While studying in The Samogitian Theological Seminary in Kaunas, Maironis attended Kazimieras Jaunius’ classes of Lithuanian. Maironis, being an ordinary seminarian, started to follow the model Jaunius delineated in his lectures. Thus, Maironis initially based himself on Jaunius’ ideas of orthography and standardization in period of 1888–1891; his first book Apsakymai apie Lietuvos praeigą (1886 [1891]) attests to this.
Maironis’ written language began to change somewhat as early as 1888. At the time he graduated from the seminary, Maironis stopped using Jaunius’ grapheme ˂iͤ˃ [ie]; he ceased marking ŏ-stem nominal words in iness. sg. and pl. cases; and finally he changed the i-stem nom. pl. However, other features of surviving Maironis’ manuscripts (the sermon and poetry compendium Lietuva) matched those in Apsakymai apie Lietuvos praeigą.
In 1895 publications (Terp skausmu į Garbę and the poetry compendium Pavasario Balsai) Maironis modified: (1) the reflexive infinitive usage; (2) the orthography of nominal words gen. pl.; and (3) cond. 3 of verbs. He began rejecting Jaunius’ forms and orthography earlier than other fellow seminarians. It was periodical press that may have had influence on him. But even with these changes Maironis’ texts remain close to the Catholic clergy model, based on Jaunius’ written standard language school.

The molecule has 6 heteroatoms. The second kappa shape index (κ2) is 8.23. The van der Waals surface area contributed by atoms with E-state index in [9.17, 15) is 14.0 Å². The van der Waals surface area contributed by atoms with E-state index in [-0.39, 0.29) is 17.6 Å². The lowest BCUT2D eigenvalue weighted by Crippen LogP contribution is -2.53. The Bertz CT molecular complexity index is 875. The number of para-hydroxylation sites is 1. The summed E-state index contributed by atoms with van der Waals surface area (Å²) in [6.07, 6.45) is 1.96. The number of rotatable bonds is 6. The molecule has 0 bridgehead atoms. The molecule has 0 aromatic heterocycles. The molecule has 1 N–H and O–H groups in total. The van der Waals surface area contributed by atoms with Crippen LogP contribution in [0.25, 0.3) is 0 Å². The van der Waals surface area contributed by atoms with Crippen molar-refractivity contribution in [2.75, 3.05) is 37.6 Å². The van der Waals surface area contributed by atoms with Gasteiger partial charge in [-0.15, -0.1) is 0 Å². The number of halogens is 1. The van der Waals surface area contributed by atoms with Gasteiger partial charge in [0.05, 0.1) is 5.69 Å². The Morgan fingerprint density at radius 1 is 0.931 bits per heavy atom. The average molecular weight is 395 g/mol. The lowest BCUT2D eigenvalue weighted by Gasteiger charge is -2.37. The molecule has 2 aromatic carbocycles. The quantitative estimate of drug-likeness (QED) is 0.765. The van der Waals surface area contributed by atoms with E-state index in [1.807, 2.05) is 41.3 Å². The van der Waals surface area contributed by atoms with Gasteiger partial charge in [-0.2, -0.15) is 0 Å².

Maironis increasingly followed the norms of Catholic and secular periodicals in the early twentieth century. In his scripts he introduced the characters he was earlier avoiding: ˂ū˃, ˂č˃, ˂š˃, ˂uo˃; also, he modified the orthography of nom. pl. of (i̯)ŏ stem nominal words. Thus, increasing influence of periodicals, both Catholic and secular, is evident.
The Orthography of the (1) instr. sg.; (2) nom. pl.; and (3) instr. pl. was altered in 1905. In 1907 Maironis switched to the more consistent way of using the grapheme ˂ū˃ [ū]. Thus, the norms of periodicals prevailed against Jaunius’ model of the written standard language in the later writings of Maironis.

 

 

Nerijus Šepetys
LANGUAGE STANDARDIZATION IN SOVIET LITHUANIA: INSTITUTIONS, IDEOLOGY, SCIENCE
Summary

Lithuania has already been an independent state for twenty-two years. Full-scale regulation of the “correctness” of the national language, however, still thrives here. The origins of such a situation may lie in Soviet language policy.
The article presents primary results of archival research. Even though it is officially acclaimed that active standardization of Lithuanian in Soviet era was a secret struggle against Russification for the survival, certain facts can attest this was, at least initially, a product of the planned command economy, initiated or inspired by Moscow. This can be confirmed by the resolutions and work of the State Language Commission, which gradually was gaining power and control.